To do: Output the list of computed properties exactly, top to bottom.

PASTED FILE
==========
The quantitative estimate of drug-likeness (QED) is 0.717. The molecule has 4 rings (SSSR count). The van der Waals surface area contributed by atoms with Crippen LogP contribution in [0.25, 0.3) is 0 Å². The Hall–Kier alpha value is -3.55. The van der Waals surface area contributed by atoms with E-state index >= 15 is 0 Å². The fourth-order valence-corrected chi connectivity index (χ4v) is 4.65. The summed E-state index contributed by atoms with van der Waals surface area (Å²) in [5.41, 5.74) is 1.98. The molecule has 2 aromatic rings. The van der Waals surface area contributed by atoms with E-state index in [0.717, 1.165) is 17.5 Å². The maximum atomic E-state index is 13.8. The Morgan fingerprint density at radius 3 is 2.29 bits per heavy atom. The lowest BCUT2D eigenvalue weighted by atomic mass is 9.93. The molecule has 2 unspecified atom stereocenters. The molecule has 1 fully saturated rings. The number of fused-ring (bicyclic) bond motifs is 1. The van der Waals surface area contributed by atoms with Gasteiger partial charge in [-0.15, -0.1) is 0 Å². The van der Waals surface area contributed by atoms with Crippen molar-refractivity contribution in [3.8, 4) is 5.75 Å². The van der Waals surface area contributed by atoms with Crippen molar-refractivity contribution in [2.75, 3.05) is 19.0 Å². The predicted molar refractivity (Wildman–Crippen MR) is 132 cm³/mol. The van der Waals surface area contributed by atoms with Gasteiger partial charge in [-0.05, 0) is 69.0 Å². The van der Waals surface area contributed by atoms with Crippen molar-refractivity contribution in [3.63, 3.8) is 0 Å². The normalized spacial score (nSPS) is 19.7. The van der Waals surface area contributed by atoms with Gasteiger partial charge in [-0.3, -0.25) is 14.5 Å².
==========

The quantitative estimate of drug-likeness (QED) is 0.717. The molecule has 4 rings (SSSR count). The van der Waals surface area contributed by atoms with Crippen LogP contribution in [0.25, 0.3) is 0 Å². The Hall–Kier alpha value is -3.55. The van der Waals surface area contributed by atoms with E-state index >= 15 is 0 Å². The fourth-order valence-corrected chi connectivity index (χ4v) is 4.65. The summed E-state index contributed by atoms with van der Waals surface area (Å²) in [5.41, 5.74) is 1.98. The molecule has 2 aromatic rings. The van der Waals surface area contributed by atoms with E-state index in [0.717, 1.165) is 17.5 Å². The maximum atomic E-state index is 13.8. The Morgan fingerprint density at radius 3 is 2.29 bits per heavy atom. The lowest BCUT2D eigenvalue weighted by atomic mass is 9.93. The molecule has 2 unspecified atom stereocenters. The molecule has 1 fully saturated rings. The number of fused-ring (bicyclic) bond motifs is 1. The van der Waals surface area contributed by atoms with Gasteiger partial charge in [-0.15, -0.1) is 0 Å². The van der Waals surface area contributed by atoms with Crippen molar-refractivity contribution in [3.8, 4) is 5.75 Å². The van der Waals surface area contributed by atoms with Crippen molar-refractivity contribution in [2.75, 3.05) is 19.0 Å². The predicted molar refractivity (Wildman–Crippen MR) is 132 cm³/mol. The van der Waals surface area contributed by atoms with Gasteiger partial charge in [-0.05, 0) is 69.0 Å². The van der Waals surface area contributed by atoms with Crippen molar-refractivity contribution in [3.63, 3.8) is 0 Å². The normalized spacial score (nSPS) is 19.7. The van der Waals surface area contributed by atoms with Gasteiger partial charge in [-0.3, -0.25) is 14.5 Å².